Establishing agricultural commodity futures exchanges in Vietnam
Giang, Tran Thi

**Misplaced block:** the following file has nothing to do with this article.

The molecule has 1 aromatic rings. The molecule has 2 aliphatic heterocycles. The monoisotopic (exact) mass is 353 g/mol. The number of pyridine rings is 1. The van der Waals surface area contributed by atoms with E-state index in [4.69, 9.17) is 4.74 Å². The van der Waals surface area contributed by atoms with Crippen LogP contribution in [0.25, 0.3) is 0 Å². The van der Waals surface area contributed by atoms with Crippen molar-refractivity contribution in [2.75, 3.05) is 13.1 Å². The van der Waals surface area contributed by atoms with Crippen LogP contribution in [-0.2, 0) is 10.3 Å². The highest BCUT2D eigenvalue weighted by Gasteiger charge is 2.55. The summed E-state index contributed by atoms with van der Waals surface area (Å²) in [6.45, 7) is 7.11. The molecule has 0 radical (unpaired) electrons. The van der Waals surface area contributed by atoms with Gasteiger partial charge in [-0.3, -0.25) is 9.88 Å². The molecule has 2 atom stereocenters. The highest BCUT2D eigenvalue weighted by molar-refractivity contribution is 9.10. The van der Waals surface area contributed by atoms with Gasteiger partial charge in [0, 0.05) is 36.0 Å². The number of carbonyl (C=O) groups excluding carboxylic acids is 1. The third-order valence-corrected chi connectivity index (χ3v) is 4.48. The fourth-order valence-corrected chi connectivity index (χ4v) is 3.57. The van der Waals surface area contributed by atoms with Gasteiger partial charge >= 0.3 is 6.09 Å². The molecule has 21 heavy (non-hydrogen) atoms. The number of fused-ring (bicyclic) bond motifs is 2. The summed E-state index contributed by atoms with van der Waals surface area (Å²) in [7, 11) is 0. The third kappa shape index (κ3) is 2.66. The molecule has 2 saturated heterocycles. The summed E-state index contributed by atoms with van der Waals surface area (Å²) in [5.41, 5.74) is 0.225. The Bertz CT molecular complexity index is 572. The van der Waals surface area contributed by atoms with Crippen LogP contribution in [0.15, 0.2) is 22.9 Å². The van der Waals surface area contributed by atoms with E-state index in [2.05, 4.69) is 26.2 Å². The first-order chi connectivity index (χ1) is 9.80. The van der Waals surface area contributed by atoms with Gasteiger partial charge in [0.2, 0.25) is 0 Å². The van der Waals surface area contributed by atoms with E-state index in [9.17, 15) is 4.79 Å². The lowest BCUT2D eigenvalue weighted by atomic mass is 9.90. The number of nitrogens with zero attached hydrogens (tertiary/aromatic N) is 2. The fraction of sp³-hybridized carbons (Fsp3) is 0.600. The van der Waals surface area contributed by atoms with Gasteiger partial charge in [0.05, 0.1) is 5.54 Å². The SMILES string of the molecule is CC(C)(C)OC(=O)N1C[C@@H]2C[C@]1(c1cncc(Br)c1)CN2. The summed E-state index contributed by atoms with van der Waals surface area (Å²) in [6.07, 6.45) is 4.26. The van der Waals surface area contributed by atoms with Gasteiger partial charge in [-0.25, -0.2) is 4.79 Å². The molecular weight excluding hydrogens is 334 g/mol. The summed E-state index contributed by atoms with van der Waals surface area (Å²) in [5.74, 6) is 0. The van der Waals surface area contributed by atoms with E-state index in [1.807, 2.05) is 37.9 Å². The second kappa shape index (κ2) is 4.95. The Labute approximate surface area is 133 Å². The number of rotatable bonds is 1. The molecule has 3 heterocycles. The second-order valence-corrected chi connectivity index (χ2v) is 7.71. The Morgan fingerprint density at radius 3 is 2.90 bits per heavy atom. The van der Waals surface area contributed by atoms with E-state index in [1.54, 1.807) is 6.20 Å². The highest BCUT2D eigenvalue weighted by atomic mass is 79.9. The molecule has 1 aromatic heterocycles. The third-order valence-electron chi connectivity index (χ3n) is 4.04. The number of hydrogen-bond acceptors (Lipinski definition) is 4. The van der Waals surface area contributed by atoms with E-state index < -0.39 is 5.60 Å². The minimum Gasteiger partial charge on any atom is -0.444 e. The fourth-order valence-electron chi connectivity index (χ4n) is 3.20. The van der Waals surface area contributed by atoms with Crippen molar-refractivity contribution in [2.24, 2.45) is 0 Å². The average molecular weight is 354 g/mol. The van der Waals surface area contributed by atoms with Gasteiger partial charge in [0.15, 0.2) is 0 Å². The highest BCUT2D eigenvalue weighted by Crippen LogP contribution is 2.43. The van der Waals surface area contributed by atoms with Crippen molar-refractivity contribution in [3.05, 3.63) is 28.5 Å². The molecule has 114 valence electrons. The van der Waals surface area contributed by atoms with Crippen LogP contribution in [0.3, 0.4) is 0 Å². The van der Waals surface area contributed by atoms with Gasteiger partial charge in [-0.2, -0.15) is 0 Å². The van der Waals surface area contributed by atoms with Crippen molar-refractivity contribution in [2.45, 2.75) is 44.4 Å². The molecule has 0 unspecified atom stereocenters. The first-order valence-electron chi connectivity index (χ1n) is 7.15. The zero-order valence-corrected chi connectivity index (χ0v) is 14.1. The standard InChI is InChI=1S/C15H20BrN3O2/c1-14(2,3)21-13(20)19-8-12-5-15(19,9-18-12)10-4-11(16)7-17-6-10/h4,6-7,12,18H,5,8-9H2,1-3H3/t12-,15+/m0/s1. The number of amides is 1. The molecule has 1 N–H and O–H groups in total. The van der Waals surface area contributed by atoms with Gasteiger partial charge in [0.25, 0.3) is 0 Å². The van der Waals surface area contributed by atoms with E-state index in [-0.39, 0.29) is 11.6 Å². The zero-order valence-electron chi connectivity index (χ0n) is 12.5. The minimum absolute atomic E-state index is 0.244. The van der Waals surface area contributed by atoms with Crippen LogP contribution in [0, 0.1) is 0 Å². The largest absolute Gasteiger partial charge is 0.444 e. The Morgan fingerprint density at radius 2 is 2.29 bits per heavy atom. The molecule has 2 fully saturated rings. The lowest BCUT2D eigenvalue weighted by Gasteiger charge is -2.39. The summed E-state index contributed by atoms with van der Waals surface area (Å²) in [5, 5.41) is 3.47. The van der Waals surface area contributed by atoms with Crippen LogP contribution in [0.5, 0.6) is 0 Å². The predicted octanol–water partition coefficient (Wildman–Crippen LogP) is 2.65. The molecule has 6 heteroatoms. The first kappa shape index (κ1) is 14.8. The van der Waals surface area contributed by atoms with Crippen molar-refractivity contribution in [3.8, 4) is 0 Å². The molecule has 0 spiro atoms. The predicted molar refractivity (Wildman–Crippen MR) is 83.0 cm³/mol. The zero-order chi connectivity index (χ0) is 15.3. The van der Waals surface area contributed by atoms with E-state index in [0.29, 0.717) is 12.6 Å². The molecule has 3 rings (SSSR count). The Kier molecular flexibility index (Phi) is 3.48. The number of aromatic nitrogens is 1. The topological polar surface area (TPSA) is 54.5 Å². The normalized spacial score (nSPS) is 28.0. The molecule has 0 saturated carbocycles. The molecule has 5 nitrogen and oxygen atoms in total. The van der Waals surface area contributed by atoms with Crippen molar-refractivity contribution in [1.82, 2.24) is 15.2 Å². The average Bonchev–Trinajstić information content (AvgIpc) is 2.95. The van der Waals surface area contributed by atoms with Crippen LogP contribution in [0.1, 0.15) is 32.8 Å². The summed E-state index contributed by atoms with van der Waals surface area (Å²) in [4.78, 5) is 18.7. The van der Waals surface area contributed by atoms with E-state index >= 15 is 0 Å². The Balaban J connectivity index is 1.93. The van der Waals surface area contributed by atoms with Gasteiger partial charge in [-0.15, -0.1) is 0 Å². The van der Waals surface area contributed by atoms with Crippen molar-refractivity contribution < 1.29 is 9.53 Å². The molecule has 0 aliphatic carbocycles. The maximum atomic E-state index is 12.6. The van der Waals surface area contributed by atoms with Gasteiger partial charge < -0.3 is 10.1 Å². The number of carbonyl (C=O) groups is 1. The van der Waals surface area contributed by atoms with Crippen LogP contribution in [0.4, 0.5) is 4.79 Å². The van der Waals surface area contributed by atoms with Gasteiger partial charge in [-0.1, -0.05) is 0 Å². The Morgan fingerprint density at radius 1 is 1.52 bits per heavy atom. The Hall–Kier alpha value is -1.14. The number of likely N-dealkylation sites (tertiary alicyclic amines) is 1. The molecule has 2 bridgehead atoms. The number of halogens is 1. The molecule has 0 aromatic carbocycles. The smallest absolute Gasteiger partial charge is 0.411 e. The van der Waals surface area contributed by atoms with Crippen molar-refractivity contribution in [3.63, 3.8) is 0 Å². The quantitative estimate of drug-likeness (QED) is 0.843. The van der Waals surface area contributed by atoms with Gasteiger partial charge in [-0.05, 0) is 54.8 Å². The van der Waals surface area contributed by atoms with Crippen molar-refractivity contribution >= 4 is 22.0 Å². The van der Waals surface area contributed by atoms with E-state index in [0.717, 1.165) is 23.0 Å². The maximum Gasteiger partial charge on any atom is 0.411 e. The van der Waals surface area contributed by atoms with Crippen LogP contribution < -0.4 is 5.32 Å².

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The agricultural commodity futures exchanges have been grown in recent years, particularly in emerging markets. Vietnam, as an emerging market, has a large agricultural potential but also involve many risks cannot hedge.Thus, three commodity exchanges, including VNX, BCCE and INFO have been established in order to develop market and protect the interests of agricultural sectors, especially rural farmers. However, those have shown unsuccessful operation with low trading volume and illiquidity. This thesis tries to explore the problems causing unsuccessful operation of three existing commodity exchanges in Vietnam and suggests some solutions based on the experiences of others countries while using qualitative methods as the main methodology. Firstly, the study reviewed some previous literatures in other to build a framework of an agricultural commodity futures exchange as well as gain experiences fromother countries. Secondly, the interview was carried out indicating the present situations as well as problems of commodity exchanges in Vietnam. The sample for interview method was fifteen. Specifically, ten farmer households andrepresentatives of two companies, producing raw coffee in DakLak, two experts in coffee field as well as one expert about commodity exchanges. As one of the main findings of this research, the failures of commodity exchanges in Vietnam have arisen from the lack of basics prerequisites, includingrobust laws and regulations, developed infrastructures (warehouses, clearing house, technology, delivery), efficient financing warehouse systems as well as effective training and education programs. Based on the experiences and lessons from other countries around the world, the study suggests that Vietnam should step by step to establish commodity futures exchange. Specifically, after building robust laws and regulations, Vietnam should initially offer trade in less sophisticated instrument than futures contracts, such as spot trading or forward trading. In addition, the infrastructures, including credit warehouse systems, delivery, grading systems as well as technology and clearing houses should be improved andxii developed in parallel with market growth. Finally, the government and promoters should study effective training programs in order to provide participants, especially rural farmers with knowledge and information about commodity exchange and futures market.